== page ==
The Wisdom of Waters

Written by: Ava Arnejo | 2 weeks ago

After a long week at work, I went on a river trek earlier today. I swam in pools of water, my eyes fixed on the clouds lazily drifting between coconut leaves. It had been a long time since I had done this, and I felt that I deserved to be surrounded by this lush greenery. The world melted away and I felt myself being rocked back and forth by the river currents as I floated in the pool, and I could feel myself being cleaned.

Rivers have a certain mystique and beauty that captivates the human imagination. They are dynamic bodies of water that are in constant motion, never stagnant or still. As such, they have long been a source of inspiration for artists of all kinds, from poets to painters, from novelists to songwriters.

The American novelist, Robert James Waller, once wrote in The Bridges of Madison County: “When men grow old and weary, they move closer to water.” The English essayist, Olivia Laing, wrote about the beauty and mystique of the Ouse, which she described as a “bearer of secrets”, one that carried an opacity that left things concealed underneath its surface.

Even the passage of time has intertwined with rivers. For centuries, rivers have passed landscapes and there is hardly an age-mark in history that did not involve one. Ancient civilizations have been seeded, nurtured and grown alongside major rivers: the Nile birthed Egypt, and the Tigris and the Euphrates birthed Babylon, Assyria and Mesopotamia. In Asia, there were major rivers that birthed ancient civilizations as well, like the Indus and the Yangtze. In Latin America, the Amazon fed the Aztecs and the Incas and the entire Amazonian rainforest.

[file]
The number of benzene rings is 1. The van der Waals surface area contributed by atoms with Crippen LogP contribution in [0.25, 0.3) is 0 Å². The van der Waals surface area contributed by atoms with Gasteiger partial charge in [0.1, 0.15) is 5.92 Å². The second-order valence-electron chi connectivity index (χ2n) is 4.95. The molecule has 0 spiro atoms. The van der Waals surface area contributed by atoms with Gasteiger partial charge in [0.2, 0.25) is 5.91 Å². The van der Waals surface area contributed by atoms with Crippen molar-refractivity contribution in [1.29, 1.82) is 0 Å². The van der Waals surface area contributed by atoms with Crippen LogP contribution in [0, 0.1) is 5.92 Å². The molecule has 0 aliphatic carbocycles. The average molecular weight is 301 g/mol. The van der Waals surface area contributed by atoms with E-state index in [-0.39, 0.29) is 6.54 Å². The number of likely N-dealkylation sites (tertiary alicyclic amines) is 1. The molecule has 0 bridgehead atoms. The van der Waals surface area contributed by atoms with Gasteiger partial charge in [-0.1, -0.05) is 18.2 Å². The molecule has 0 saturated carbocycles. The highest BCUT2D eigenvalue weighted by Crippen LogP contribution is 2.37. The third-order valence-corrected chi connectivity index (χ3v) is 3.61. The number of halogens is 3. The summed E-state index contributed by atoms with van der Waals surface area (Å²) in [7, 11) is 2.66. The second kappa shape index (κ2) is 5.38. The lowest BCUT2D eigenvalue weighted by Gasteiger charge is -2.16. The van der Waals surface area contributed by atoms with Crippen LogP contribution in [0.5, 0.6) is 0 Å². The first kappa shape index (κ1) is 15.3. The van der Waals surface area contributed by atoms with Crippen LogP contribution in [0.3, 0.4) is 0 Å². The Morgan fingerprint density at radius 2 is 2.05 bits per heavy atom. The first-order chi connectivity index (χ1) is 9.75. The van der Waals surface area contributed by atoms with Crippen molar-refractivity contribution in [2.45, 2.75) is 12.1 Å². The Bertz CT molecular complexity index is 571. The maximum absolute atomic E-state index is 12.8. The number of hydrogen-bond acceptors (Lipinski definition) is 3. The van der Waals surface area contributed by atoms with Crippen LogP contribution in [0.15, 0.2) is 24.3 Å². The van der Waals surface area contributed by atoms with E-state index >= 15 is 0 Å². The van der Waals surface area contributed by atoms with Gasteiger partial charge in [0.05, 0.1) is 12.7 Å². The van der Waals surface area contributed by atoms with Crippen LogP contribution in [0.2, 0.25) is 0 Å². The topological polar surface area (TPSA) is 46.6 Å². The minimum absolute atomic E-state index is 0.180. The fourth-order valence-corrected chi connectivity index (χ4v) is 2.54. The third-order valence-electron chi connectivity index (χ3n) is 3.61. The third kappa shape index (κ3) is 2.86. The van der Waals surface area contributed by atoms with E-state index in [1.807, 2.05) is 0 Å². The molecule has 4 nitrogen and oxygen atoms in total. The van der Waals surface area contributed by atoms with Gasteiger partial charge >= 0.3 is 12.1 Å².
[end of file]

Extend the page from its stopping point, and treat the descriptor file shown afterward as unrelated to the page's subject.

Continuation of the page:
Even the ancient kingdom of Tondo in the Philippines was birthed at Pasig’s mouth, located in the Lusung Delta. Cebu was riddled by Subangdaku, Kamputhaw, Guadalupe and Kinalumsan, to name a few. The old kingdom of Bool was born in the wetlands between Dauis and Tagbilaran. These ancient Philippine civilizations were fed by the river, and their lands were enriched by sweet water. Rivers have been a source of transportation and trade, and they have provided a setting for many of our most important cultural and religious traditions.

The poetess Virginia Woolf, who would in later years drown in the Ouse, once metaphorized the river as the permeable boundary between the present and the past -- showing the supreme allure of rivers, its duality the heart of a potent metaphor.

At the heart of the river's appeal is its ability to represent the ebb and flow of life itself. Just like the river, life is full of ups and downs, highs and lows. We experience moments of joy and moments of sadness, moments of peace and moments of chaos. The river's ever-changing currents and tides serve as a metaphor for the constant movement and change that we experience in our own lives.

The river also represents the power of nature and man’s place within it. It is a reminder of interconnectedness with the natural world, and of our dependence on its resources. The river provides water for drinking, irrigation, and industry, and it supports a diverse ecosystem of plants and animals.